Wednesday, August 15, 2012

Is my cat "hairy" or furry"?

Collage of 7 different cat coat colors
Various cat coat colors and textures
What’s the difference between fur and hair? Is a pet with hair better for allergies than a pet with fur? These are the questions that sparked this article. Based on the amount of discussion about this topic, both here in the hospital and through email with friends, colleagues and family members, this year has been a particularly bad year for allergies, and people are looking to do whatever they can to feel better!

In 2001, Scientific American magazine interviewed Nancy Simons, a mammalogist at the American Museum of Natural History in New York about the difference between hair and fur. Her answer? There isn’t. Hair and fur are the same thing.

Microscopic images of cat and dyed human hair
A cat hair (top) compared to several human hairs (bottom)
Really, hair versus fur is a matter of semantics – it’s ALL hair. Hair is a defining characteristic of mammals. Even whales and dolphins have hair (usually just a few on their snout as babies). “Fur” is just one type of hair.  Both human hair and animal fur is made of the same stuff that makes up rhinoceros horn and our toenails – a protein called keratin. Cats’ whiskers and porcupine quills are special kinds of hairs. Even the strange scales on the back of a pangolin are specially adapted hairs. Just like in humans, hairs with round shafts are straight, and curly hairs are flattened to various degrees.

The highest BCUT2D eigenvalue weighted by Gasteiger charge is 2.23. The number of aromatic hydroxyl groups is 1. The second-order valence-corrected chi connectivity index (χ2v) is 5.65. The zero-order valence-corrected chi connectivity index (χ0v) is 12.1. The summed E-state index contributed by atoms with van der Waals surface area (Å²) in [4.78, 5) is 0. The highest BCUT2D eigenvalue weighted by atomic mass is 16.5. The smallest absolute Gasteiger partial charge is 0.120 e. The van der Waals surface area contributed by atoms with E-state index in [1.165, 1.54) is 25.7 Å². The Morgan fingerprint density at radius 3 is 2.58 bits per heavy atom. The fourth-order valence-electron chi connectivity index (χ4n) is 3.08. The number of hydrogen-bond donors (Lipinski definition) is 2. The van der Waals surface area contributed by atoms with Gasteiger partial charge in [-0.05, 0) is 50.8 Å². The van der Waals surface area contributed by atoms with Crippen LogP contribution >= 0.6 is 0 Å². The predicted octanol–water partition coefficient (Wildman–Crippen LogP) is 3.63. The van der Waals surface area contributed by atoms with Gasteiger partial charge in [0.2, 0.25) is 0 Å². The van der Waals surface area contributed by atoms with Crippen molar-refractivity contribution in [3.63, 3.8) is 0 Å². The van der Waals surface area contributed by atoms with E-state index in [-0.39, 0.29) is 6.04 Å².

When talking about pet hair and specific breeds of cats and dogs, “fur” is usually used to refer to a double coat of hair that covers the entire body. “Hair” is usually a finer, softer, longer, single coat and - as in the case of humans, the Sphynx, and the Devon and Cornish Rex breeds of cat - may not cover all of the body.

An often-repeated humorous quotation (author unknown) about hair versus fur is:
Dogs and cats: If it's where it belongs (on the animal), it's fur; if it's where it doesn't belong (on your black slacks), it's hair.
            Humans: If it's where it belongs (on the top of your head), it's hair; if it's where it  
            doesn't belong (on your back), it's fur.

Crafting with Cat Hair: Cute Handicrafts to Make with your Cat by Kaori TsutayaMany people consider “hair” to be less allergenic than fur, but hair is not the culprit when it comes to allergies. The real culprits that stimulate allergic reactions are a number of proteins in a cat’s saliva and other glands in the body. They are deposited on the surface of the cat as he grooms and secreted from the sebaceous glands in the skin. These allergens mix with the surface of the skin and coat, and are then shed into the environment, naturally. It is true that some breeds that shed less and have finer hair are less likely to build up allergens within the coat and less likely to spread as much allergenic material in the environment, but even Sphynx cats groom themselves and have sebaceous glands, so are not truly allergy-free! For more information about why people are allergic to cats, stay tuned for our next blog article!

Meanwhile, if you are overwhelmed by your cat's shedding, you could put the cat hair to use!
Check out this book about crafting with cat hair or take a look at Flora Davis' cat hair jewelry.

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